Collaboration across cultures, whether virtual or physical, is essential in many companies and organizations, and culture is present in nearly all aspects of any international collaboration.
It can present challenges, from fundamental cultural biases about what a good leader is to inter- pretations of micro expressions such as tone of voice, eye contact and body language.
Whether it is the Danish project manager in Dubai struggling with unspoken social rules, the Indian IT-worker in Copenhagen who must navigate the Danish humor or the leader who leads a virtual multicultural team across 8 locations – cultural differences are at play.
It takes more than just setting a diverse group to achieve the benefits that cultural diversity offers. It takes an inclusive mindset to achieve this DIVERSITY BONUS in the workplace, by creating an environment where you truly benefit from the cognitive diversity amongst your team members and the unique skills, life experiences and perspectives that diverse workers have.
Through humorous examples, cases and quotes from experienced global leaders from different companies and organizations such as LEGO, Novo Nordisk, Vestas, Arla, Maersk, Rambøll, AAK, COWI, Blue Water Shipping, HydraSpecma, PepsiCo, UCB BioPharma and Tajco, Signe Ørom provides insights into how we can use cultural intelligence to strengthen our global collaborations.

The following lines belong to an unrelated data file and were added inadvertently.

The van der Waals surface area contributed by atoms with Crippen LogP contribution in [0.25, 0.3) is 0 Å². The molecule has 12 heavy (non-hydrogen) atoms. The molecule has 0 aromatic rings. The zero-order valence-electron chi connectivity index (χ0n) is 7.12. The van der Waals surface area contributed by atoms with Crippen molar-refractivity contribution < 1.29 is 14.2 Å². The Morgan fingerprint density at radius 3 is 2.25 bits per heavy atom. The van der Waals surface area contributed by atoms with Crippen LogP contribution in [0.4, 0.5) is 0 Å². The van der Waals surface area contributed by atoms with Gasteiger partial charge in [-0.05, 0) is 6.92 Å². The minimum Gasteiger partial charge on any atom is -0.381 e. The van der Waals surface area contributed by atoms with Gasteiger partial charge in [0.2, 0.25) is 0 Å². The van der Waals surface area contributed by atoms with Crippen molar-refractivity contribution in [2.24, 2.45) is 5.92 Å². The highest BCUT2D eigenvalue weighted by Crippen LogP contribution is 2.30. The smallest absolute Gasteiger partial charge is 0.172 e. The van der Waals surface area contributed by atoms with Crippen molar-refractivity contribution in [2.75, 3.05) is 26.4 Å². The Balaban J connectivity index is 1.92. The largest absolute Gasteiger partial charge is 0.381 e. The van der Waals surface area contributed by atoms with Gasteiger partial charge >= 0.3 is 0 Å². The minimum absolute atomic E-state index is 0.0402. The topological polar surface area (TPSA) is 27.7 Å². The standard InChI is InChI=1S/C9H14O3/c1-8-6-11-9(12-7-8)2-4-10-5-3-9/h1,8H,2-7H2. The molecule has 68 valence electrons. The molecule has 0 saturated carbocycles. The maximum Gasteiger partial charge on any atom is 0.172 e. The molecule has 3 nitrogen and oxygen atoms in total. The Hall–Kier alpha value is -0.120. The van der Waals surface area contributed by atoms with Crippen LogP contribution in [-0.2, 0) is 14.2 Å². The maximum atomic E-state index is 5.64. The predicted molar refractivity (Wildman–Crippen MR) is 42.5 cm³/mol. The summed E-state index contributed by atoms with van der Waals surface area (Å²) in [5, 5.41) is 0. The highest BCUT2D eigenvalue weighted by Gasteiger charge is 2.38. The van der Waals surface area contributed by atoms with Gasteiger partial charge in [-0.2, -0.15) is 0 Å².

This interactive talk is for anyone with an interest in culture in the workplace and how companies can benefit from diversity.
Read more about the NOCA-theme Diversity and Inclusion here
Signe Ørom, PhD in language and culture,
is the founder and CEO of the consultancy ConnectingCultures and author of “Did You Get the Point? Cultural Intelligence and Diversity in Global Collaboration”. For more than 10 years, she has held work-shops and speeches about cultural intelligence, virtual cooperation, diversity, and inclusion in Danish and international companies. She has lived abroad in different countries for about 10 years and worked across cultures for more than 20 years. Furthermore, she is part of the research group CIRCD at Copenhagen University and is a member of a series of networking groups for researchers and consultants.